The following transcript is taken from an article in The Times from Friday October 23rd 1998. The article is unedited and has not been altered:
A self-sufficient hillside community comes out fighting for its way of life, reports Simon de Bruxelles:
There was nothing on any map, so, when a pilot caught a glimpse of something mysterious concealed on a Welsh hillside, he decided to take a closer look.
What he found astonished him. Hidden in the middle of a national park was a secret village of half a dozen buildings clustered around a dome-like structure erected on stilts.
The village was entirely self-sufficient, generating its own electricity, growing its own food, using solar panels for heating and taking water from local streams. For four years the tiny community had entirely escaped the authorities' attention.
But now the 22 residents of the "eco-village" are to be evicted and their homes of wood and turf are to be bulldozed because they were built without planning permission.
The village was first spotted by a pilot surveying the Pembrokeshire National Park who caught a glimpse of sunlight reflecting off a solar panel. When planning officials investigated they found villagers self-sufficient, living in buildings made from turf and wood behind a screen of trees and shrubs and well off the beaten track.
The villagers said yesterday that they would fight the decision to demolish the community they had spent years creating. Liz Terry, 42, said "I don't feel they understand what we are trying to do. If we have lived here for years without being noticed, then what harm can we be doing? It's a very experimental project in its early stages and I think we needed to show them what we are trying to achieve. We are aiming to address the problem of rural depopulation by taking care of the land and ensuring people can live in a sustainable way. There are larger issues at stake here than planning."
The villagers are appealing against the ruling by the Pembrokeshire National Park Authority and the issue is likely to go before a public inquiry.
The six buildings facing demolition include a dome built on stilts, where the members of the community meet and work, a roundhouse with a turf roof, a woodern marquee, a wood store and workshop. They have all been constructed from nearby woods. A small lake, which the commune members dug, will also have to be filled in. The twelve adults and ten children in the community are mainly vegetarian and live off the land growing all their own vegetables. Power comes in from the solar panels set in the roofs of the buildings, a wind generator and a water turbine using the waters of a small stream. It generates enough power for heating, lighting and even running the community's one computer. Villagers draw water from the stream and use wood from a nearby copse to fuel their fires.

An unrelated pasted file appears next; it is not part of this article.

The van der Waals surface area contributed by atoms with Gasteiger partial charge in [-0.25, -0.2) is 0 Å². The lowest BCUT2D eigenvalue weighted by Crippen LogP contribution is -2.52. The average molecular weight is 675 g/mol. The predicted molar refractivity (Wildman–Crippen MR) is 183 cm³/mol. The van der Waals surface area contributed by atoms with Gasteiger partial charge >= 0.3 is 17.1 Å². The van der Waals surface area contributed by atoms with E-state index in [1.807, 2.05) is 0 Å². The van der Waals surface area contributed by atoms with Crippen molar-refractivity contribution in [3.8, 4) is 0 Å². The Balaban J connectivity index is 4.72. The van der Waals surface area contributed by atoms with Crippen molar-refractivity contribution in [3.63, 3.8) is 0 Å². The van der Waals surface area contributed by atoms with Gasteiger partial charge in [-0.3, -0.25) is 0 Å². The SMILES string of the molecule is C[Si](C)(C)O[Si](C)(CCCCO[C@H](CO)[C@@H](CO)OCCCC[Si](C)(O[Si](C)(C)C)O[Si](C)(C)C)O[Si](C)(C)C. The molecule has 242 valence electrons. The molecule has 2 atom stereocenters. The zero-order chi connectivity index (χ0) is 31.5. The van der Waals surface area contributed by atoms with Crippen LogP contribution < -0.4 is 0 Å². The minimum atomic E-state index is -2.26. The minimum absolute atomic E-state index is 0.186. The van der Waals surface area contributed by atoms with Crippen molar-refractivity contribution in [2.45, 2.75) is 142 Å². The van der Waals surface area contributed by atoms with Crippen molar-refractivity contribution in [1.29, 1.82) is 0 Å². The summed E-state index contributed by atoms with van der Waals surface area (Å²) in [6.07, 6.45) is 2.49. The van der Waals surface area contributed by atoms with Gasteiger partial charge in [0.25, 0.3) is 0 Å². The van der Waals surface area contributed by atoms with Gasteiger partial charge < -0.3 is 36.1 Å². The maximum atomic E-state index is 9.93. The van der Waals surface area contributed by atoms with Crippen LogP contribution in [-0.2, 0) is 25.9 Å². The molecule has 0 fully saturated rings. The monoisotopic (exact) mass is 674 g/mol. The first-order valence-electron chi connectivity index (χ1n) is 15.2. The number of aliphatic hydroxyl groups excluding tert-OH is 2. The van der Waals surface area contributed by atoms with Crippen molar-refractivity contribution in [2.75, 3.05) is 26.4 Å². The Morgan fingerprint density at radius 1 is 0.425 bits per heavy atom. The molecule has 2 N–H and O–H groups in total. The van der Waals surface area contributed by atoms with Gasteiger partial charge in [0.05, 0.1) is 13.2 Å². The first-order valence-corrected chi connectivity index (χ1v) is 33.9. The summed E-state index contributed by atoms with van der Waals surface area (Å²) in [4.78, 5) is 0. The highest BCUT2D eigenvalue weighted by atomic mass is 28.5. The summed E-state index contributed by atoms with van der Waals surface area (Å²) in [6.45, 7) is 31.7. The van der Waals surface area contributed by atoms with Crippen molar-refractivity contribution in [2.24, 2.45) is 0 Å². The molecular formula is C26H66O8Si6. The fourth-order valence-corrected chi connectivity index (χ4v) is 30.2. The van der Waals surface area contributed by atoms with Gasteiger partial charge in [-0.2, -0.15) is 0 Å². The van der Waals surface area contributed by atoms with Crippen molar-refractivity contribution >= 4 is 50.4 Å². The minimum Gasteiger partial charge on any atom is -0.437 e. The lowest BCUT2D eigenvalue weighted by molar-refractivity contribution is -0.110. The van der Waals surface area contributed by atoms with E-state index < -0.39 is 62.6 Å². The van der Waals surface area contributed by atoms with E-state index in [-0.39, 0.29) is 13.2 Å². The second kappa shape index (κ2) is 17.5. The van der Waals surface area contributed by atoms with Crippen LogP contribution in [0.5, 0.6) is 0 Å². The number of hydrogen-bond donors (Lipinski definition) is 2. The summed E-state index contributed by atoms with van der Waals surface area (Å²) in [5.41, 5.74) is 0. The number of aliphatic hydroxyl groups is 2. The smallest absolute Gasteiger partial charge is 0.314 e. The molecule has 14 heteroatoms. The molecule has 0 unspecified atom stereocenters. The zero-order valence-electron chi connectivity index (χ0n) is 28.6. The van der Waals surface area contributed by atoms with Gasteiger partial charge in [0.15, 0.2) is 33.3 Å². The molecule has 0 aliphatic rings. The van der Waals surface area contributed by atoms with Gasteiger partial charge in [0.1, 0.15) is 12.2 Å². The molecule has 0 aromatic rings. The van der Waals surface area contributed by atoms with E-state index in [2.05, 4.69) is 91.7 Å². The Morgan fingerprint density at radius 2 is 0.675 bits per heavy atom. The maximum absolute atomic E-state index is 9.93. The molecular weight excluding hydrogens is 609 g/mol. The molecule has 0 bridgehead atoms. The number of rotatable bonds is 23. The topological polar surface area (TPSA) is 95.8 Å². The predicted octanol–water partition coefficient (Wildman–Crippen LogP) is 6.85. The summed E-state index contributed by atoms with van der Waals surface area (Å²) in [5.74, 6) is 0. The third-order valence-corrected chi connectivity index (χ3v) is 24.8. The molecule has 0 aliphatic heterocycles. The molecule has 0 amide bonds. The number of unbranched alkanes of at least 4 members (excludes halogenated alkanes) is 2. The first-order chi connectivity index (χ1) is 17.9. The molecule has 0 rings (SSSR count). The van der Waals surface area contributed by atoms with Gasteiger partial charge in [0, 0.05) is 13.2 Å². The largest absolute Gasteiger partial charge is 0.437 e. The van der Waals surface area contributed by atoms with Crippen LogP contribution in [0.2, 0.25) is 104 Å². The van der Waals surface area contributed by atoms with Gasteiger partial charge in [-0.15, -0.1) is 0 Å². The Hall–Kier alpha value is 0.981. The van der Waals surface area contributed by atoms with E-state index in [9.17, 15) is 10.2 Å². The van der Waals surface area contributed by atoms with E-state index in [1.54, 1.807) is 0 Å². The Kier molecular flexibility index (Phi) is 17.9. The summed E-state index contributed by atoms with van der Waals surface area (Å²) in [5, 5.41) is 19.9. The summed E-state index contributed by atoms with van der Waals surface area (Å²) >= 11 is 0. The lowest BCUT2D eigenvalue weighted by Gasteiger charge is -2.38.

The village, called Brithdir Mawr, was set up by an architectural historian, Julian Orbach, 45, and his wife Emma, in the foothills of Mount Carningli, near Newport, Pembrokeshire, four years ago. They renovated a farmhouse and moved into it with their children Martha, now 16, Ruben, 14, and Agnes, 11. They converted out-buildings into a hostel that is now used by backpackers.
Other income for the community comes from members running a range of courses in subjects such as straw bale bulding, dry-stone walling, singing, music and voice training. Mrs Orbach said "We are very disappointed that the national park authority has not supported our project. We are unhappy they have decided to take such action without even bothering to view the site first. We will be appealing against the enforcement order and putting in retrospective planning applications even though we have been told these will not be accepted".
Support for the village commune has come from Brian Wood, of the West Wales Energy Centre, who said the residents' efforts were laudable and that low impact communities and sustainable development should be encouraged wherever possible.
The chairman of the national park development control committee, David Edwards, said "However much we sympathise with the aims of the project, we have to apply planning laws equally and fairly to all. It is very unfortunate that these people did not come and talk to us first.
Brithdir Mawr showed the way forward. Other eco-home projects were to follow such as the BedZED house.